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Afghanistan

US And Taliban Reach Agreement In Principle: Khalilzad

The US Special Representative for Afghanistan Reconciliation, Zalmay Khalilzad, who is in Kabul after wrapping up Doha talks, says the United States and the Taliban have reached an agreement in principle, but it is not final until US President Trump agrees on it. 

The two sides have held nine rounds of talks in the past ten months. 

Talking to TOLOnews, Mr. Khalilzad said that based on the draft agreement, the US will withdraw 5,000 troops from five bases in Afghanistan within 135 days if conditions in the agreement are addressed by the Taliban. 

“Yes, we have reached an agreement in principle,” Mr. Khalilzad told TOLOnews’ Lotfullah Najafizada just hours after he briefed Afghan leaders on his on the US-Taliban deal. “Of course, it is not final until the US president [Donald Trump] agrees on it. So, at the moment, we are at that stage.” 

The US envoy said that as part of the agreement, at the first stage, the provinces of Kabul and Parwan – where the Bagram Airfield is located – will see a reduction in violence. 

Mr. Khalilzad said the return of an Islamic emirate, the term used for the Taliban’s governance system, by force is not acceptable.  

A possible return of an Islamic emirate as part of a peace deal between the US and the Taliban has been a much-debated topic which increases concerns about the loss of achievements the country has made in the last eighteen years. 

Mr. Khalilzad said that president Trump will decide the level where and at what level the deal will be signed between the officials from the two sides. 

“If one side’s ideas are tried to be endorsed by force on the others, the result will be a war,” Mr. Khalilzad said. 

The US chief negotiator held separate talks with Afghan government leaders, President Ashraf Ghani, and his Chief Executive Abdullah Abdullah, and then met them together on Monday.

Presidential spokesman Sediq Sediqqi said Mr. Ghani “has seen” the agreement and “key details” of the document were shared with him. 

“Afghan government has the details of the agreement. We will consult and comprehensively study this [document] and will try to formulate our observation based on our national interests,” Mr. Sediqqi said. “The efforts of the US and our allies will lead to a result when the Taliban enter into direct negotiations with the Afghan government and when we witness a ceasefire and end of violence.”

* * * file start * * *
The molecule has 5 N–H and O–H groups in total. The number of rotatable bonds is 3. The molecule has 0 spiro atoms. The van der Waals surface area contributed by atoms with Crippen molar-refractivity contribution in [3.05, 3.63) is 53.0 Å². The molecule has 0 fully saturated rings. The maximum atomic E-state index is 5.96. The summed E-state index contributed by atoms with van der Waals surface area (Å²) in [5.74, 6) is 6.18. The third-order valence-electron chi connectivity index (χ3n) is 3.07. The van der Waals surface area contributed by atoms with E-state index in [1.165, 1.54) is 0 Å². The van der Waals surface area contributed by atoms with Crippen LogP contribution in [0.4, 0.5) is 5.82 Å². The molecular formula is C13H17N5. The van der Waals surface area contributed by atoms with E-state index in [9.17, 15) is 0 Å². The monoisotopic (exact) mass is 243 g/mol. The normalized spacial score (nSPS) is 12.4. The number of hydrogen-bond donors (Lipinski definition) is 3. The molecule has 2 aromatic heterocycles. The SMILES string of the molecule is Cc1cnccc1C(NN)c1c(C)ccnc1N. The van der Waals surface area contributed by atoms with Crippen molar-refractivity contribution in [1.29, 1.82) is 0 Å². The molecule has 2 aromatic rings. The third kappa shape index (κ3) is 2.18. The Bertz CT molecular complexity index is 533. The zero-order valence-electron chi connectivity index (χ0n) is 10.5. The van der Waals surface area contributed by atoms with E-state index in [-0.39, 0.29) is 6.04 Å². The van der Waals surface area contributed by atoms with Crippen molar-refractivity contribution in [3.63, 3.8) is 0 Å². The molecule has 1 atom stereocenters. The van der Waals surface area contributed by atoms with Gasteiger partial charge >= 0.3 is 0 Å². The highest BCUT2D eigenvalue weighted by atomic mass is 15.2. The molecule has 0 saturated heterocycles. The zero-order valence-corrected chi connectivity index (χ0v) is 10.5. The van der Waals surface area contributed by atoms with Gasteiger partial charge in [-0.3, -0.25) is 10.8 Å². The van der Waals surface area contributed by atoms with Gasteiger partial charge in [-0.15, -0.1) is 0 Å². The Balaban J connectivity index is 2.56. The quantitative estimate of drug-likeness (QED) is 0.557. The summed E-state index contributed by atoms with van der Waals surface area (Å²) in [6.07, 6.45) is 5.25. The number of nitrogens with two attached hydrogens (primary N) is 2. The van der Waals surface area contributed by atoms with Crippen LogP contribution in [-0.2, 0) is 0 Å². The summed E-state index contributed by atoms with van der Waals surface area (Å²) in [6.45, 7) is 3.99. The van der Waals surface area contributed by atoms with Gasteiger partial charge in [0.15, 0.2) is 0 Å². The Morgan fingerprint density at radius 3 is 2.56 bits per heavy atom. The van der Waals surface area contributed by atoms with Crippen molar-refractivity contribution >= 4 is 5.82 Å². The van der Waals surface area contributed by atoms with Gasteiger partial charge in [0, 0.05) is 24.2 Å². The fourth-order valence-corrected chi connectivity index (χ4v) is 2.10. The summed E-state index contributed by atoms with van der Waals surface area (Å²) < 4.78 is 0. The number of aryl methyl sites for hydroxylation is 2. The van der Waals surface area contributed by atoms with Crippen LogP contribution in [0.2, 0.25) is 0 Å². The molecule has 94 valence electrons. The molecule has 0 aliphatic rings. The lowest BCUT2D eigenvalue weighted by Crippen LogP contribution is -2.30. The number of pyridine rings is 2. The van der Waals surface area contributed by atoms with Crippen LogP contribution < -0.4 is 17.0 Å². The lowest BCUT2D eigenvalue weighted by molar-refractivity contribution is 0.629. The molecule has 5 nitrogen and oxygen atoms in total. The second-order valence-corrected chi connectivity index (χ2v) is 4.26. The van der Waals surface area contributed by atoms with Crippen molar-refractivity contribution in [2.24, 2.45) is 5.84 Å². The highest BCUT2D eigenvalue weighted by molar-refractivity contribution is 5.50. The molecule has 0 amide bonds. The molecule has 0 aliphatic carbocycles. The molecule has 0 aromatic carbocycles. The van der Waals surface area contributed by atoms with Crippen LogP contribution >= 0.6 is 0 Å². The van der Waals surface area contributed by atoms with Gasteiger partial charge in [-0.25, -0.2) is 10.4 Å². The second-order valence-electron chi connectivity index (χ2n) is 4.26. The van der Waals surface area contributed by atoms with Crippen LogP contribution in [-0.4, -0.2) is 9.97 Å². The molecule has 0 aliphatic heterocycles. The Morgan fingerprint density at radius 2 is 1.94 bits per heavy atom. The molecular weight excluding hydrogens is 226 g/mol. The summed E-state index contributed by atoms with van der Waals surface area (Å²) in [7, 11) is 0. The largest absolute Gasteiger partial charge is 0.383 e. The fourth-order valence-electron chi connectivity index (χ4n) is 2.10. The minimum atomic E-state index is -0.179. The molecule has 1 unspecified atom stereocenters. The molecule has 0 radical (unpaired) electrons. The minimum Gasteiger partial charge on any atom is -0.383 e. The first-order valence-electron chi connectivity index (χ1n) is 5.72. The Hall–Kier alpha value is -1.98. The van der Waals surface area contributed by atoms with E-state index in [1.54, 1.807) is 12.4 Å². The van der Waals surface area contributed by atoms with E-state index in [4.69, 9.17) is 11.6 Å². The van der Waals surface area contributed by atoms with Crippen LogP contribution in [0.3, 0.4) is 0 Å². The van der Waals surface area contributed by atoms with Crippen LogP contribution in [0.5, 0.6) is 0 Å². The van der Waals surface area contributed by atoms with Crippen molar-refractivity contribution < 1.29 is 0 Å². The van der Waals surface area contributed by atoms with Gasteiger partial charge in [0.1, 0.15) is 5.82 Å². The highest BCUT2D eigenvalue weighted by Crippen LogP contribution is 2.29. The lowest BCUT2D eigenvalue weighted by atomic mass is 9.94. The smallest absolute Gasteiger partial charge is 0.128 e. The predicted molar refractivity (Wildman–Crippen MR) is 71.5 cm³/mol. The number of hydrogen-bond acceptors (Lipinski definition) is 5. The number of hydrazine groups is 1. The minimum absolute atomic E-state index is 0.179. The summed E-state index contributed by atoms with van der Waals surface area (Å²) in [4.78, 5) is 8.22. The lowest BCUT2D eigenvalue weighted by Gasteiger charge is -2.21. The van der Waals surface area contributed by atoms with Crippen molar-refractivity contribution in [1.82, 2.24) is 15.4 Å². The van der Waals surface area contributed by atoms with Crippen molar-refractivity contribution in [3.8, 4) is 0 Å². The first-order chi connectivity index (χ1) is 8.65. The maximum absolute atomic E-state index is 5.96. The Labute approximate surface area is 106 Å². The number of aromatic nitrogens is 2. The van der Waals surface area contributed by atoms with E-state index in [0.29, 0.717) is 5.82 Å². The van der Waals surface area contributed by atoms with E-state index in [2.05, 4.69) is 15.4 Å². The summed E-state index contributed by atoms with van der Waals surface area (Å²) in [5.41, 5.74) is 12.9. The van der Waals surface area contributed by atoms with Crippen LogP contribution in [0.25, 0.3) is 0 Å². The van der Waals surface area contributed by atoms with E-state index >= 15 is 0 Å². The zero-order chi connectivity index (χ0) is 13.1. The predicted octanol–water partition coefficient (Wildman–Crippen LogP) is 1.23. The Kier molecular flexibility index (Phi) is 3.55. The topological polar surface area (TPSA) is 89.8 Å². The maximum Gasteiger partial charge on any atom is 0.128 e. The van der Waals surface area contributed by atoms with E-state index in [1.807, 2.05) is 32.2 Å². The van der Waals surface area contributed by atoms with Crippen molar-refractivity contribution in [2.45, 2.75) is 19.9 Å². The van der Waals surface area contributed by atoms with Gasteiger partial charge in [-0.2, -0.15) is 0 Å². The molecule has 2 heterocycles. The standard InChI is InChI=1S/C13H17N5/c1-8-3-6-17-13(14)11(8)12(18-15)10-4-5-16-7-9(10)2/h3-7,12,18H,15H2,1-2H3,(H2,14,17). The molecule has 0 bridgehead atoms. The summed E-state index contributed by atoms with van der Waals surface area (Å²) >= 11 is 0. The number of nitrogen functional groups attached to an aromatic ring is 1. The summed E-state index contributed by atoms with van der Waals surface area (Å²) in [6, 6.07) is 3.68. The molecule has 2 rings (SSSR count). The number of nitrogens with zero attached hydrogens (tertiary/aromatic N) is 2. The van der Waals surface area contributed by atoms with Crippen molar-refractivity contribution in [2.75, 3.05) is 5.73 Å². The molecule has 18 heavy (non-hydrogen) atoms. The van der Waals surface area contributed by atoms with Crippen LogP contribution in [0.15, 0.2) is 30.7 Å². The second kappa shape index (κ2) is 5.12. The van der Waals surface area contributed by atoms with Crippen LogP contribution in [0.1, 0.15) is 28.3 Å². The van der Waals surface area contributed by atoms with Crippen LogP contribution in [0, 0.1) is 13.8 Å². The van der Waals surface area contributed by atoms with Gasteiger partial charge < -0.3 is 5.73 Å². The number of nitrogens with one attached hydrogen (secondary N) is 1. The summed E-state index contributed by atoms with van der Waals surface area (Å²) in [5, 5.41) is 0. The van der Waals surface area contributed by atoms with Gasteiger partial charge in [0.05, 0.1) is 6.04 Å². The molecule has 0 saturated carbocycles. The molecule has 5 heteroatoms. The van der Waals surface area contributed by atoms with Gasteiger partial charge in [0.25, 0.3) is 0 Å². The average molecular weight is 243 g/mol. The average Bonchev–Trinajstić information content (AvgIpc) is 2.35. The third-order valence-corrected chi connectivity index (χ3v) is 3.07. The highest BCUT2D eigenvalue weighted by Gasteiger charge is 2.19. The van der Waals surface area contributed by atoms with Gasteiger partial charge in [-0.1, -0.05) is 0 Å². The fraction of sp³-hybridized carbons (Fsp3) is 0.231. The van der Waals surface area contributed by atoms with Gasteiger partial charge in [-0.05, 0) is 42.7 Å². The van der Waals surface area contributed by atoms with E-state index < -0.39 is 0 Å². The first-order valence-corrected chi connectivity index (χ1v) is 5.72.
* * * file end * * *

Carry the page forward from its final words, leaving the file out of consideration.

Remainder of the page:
“Mr. Khalilzad held talks with the Chief Executive in which he announced the will and determination of the people of Afghanistan for a nationwide peace,” said Omid Maisam, deputy spokesman to Mr. Abdullah. 

The US envoy also held talks with former president Hamid Karzai, former vice president Mohammad Younus Qanooni, second deputy chief executive Mohammad Mohaqiq, and other politicians in Kabul and discussed issues around the peace agreement. 

A Look at US-Taliban Talks

Since his appointment to the post in September, Mr. Khalilzad held nine rounds of talks with the Taliban in Doha and the UAE. However, during this period, there have been conflicting reports about the US’s intention of bringing sustainable peace in Afghanistan. 

Mr. Khalilzad’s efforts have been largely shrouded in secrecy. In May, he briefed the US lawmakers about his talks with the Taliban that according to reports met with some skepticisms. 

On May 9, the sixth round of US-Taliban talks ended in the Qatari capital, Doha. The talks so far have been focused on four key issues: US forces withdrawal, counterterrorism assurances, a ceasefire, and intra-Afghan negotiations.

Last week, the US Secretary of State Mike Pompeo said Washington is not seeking a permanent military presence in Afghanistan after the Taliban said they are close to finalizing a peace agreement with the United States.

The Afghan conflict has cost more than 2,300 American lives and hundreds of billions in taxpayer dollars. As the war approaches its 18th year, 14,000 US troops are still in Afghanistan, and senior intelligence officials have repeatedly warned that the country remains fragile and could once again become a terrorist haven.

Afghanistan

US And Taliban Reach Agreement In Principle: Khalilzad